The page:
FTIR spectra of 58S7Ag as a function of residence time in SBF were taken. The spectra show peaks at 605 and 567 cm−1 corresponding to the bending vibrations of the phosphate P—O bonds. The broad peak around 460 cm−1 arises from to the bending vibration of amorphous silica and the peak at 1100 cm−1 is assigned to the Si—O stretching vibration mode. The bioactivity test in vitro for the 58S7Ag showed a high rate of HCA deposition. The growth of hydroxyapatite is already visible after 3.5 hours and increases with time while silica peaks become less predominant, as shown by the FTIR spectra.

Ionic concentration curves were obtained from ICP analysis, and these curves were consistent with the FTIR results. Each data point plotted was the mean of three measurements. After 48 hours there was a notable decrease in the phosphate concentration, indicating the precipitation of hydroxyapatite. The silicon dissolution rate is still high after the first 3 days. The very slow release of the silver ion into the solution suggests that it is strongly chelated by the silicate network. The maximum silver concentration observed after 7 days was still lower than 30 &mgr;M, which is considered safe from the toxicological stand point.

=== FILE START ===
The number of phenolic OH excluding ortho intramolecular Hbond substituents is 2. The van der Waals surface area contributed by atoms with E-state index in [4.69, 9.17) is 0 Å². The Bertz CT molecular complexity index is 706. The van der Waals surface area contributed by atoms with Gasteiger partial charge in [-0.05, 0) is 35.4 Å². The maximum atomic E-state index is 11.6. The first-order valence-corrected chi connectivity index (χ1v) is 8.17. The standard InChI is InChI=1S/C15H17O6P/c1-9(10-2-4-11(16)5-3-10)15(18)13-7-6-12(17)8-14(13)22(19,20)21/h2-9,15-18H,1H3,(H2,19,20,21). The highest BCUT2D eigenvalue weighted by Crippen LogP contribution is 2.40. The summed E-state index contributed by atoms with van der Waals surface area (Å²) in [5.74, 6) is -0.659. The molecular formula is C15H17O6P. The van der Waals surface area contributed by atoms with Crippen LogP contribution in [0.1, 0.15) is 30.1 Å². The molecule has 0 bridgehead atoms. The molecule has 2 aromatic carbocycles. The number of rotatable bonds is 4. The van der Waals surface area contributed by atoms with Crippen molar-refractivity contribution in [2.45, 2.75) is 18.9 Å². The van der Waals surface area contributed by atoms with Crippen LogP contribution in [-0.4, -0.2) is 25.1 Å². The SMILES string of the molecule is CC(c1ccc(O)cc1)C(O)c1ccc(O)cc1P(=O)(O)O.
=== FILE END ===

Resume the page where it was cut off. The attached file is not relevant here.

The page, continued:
Antibacterial Properties

The effect of 58S7Ag on E. coli MG1655 after 20 hours of incubation was determined. The intensity of absorbance at 600 nm is a measure of optical density, which, in turn, is a measure of the E. coli cell-concentration. The results indicate that the presence of 58S7Ag (brown column) greatly inhibited the growth of E. coli MCT1655, resulting in a cell concentration 85% lower than the control after 20 hours of incubation. The Ag-doped gel-glass 58S7Ag exhibited a strong antimicrobial response.